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University of Chicago expert: no evidence to claims U.S. recovered "nonhuman" remains from UFOs

Live on The Stream: UFO hearing recap
Live on The Stream: UFO hearing recap 07:03

CHICAGO (CBS) -- "Extraordinary claims require extraordinary evidence"; that's the advice from one space historian after a former military intelligence officer-turned-whistleblower told House lawmakers that Congress is being kept in the dark about unidentified anomalous phenomena, known as UAPs or UFOs.

David Grusch, who served for 14 years as an intelligence officer in the Air Force and National Geospatial Intelligence Agency, appeared before the House Oversight Committee's national security subcommittee alongside two former fighter pilots who had firsthand experience with UAPs.

Grusch claimed that executive branch agencies have withheld information about the mysterious objects for years.

He also claimed the federal government is in possession of UFOs along with "nonhuman" remains.

Grusch served as a representative on two Pentagon task forces investigating UAPs until earlier this year. He told lawmakers that he was informed of "a multi-decade UAP crash retrieval and reverse-engineering program" during the course of his work examining classified programs. He said he was denied access to those programs when he requested it, and accused the military of misappropriating funds to shield these operations from congressional oversight. He later said he had interviewed officials who had direct knowledge of aircraft with "nonhuman" origins, and that so-called "biologics" were recovered from some craft, though he acknowledged he hadn't seen any such bodies himself.

While the idea of extraterrestrial life being here on Earth might be frightening, or maybe exciting, to some people, an expert said it's important to keep some perspective.

"History tells us that we have to start from the stance of default, robust skepticism. We need not just extraordinary evidence, but just any evidence, sufficient evidence, to believe these claims; and that has not been provided yet," said space historian Jordan Bimm, a postdoctoral research fellow at University of Chicago's Institute on the Formation of Knowledge.

You can watch the full CBS Chicago interview with Bimm in the video player above.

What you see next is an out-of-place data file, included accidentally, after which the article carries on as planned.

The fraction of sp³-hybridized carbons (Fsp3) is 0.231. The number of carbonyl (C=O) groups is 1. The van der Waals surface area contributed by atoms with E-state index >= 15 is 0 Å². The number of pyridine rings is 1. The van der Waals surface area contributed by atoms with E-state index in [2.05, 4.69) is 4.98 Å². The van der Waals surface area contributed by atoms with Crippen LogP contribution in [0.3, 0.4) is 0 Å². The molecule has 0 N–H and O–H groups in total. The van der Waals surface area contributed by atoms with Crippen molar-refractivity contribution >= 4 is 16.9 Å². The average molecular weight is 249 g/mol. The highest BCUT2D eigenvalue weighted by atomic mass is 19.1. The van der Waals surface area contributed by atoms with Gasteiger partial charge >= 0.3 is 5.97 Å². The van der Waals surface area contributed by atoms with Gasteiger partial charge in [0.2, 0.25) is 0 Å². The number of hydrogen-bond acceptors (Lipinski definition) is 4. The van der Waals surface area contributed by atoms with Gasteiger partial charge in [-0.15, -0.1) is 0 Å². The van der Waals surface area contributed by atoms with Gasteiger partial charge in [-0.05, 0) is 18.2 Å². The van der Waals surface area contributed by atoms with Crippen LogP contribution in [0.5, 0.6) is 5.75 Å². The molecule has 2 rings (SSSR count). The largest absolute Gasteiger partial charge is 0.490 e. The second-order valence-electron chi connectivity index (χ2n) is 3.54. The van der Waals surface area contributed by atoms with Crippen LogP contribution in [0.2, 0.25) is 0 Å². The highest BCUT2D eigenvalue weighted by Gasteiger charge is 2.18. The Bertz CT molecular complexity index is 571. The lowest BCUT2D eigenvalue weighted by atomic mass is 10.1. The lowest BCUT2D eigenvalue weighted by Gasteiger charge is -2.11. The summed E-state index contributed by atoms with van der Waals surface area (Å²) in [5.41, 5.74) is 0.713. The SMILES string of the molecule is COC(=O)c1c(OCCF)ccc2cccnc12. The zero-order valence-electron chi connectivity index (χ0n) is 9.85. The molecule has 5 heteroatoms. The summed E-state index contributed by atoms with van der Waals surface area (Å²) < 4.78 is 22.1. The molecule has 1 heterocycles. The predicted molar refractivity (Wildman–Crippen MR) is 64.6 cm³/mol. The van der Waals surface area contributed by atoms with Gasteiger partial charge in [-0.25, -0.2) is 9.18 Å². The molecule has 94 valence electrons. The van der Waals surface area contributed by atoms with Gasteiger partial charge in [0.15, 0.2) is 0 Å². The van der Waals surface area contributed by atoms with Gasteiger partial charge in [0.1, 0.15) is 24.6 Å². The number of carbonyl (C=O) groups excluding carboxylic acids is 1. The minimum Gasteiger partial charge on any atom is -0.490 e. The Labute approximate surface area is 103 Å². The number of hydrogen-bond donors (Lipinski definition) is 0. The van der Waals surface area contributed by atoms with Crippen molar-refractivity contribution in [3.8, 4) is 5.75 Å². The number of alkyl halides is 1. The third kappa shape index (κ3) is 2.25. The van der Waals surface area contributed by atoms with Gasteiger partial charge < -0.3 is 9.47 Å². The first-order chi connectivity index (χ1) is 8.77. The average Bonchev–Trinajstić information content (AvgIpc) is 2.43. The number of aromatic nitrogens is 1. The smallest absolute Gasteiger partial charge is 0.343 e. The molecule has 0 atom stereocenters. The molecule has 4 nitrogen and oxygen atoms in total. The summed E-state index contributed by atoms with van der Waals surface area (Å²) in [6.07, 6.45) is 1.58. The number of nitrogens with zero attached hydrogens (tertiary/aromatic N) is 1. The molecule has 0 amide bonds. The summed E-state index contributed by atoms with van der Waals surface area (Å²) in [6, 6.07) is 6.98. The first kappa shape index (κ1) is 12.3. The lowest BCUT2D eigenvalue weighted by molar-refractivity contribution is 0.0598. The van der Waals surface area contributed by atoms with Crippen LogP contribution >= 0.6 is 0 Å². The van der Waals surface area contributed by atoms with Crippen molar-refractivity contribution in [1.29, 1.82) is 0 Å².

At Wednesday's hearing, Members of both parties questioned how Congress should go about investigating the remarkable allegations, a reflection of the increasing willingness by lawmakers to demand the executive branch be more forthcoming about the phenomena.

"We're going to uncover the cover-up, and I hope this is just the beginning of many more hearings and many more people coming forward about this," said Rep. Tim Burchett, a Republican from Tennessee.

Congress hears from whistleblower about UFO sightings 01:56

The UAP issue has gained widespread attention from Congress and the public in recent years with the release of several video recordings of the encounters, which typically show seemingly nondescript objects moving through the air at very high speeds with no apparent method of propulsion.

The Pentagon's All-Domain Anomaly Resolution Office, which Congress established to investigate the incidents, has investigated roughly 800 reports of UAPs as of May. While military officials have said most cases have innocuous origins, many others remain unexplained. Lawmakers said the military knows more about the objects than it has disclosed to Congress.

Sue Gough, a spokeswoman for AARO, said in a statement that the office "has not discovered any verifiable information to substantiate claims that any programs regarding the possession or reverse-engineering of extraterrestrial materials have existed in the past or exist currently." She also said the department is "committed to timely and thorough reporting to Congress."

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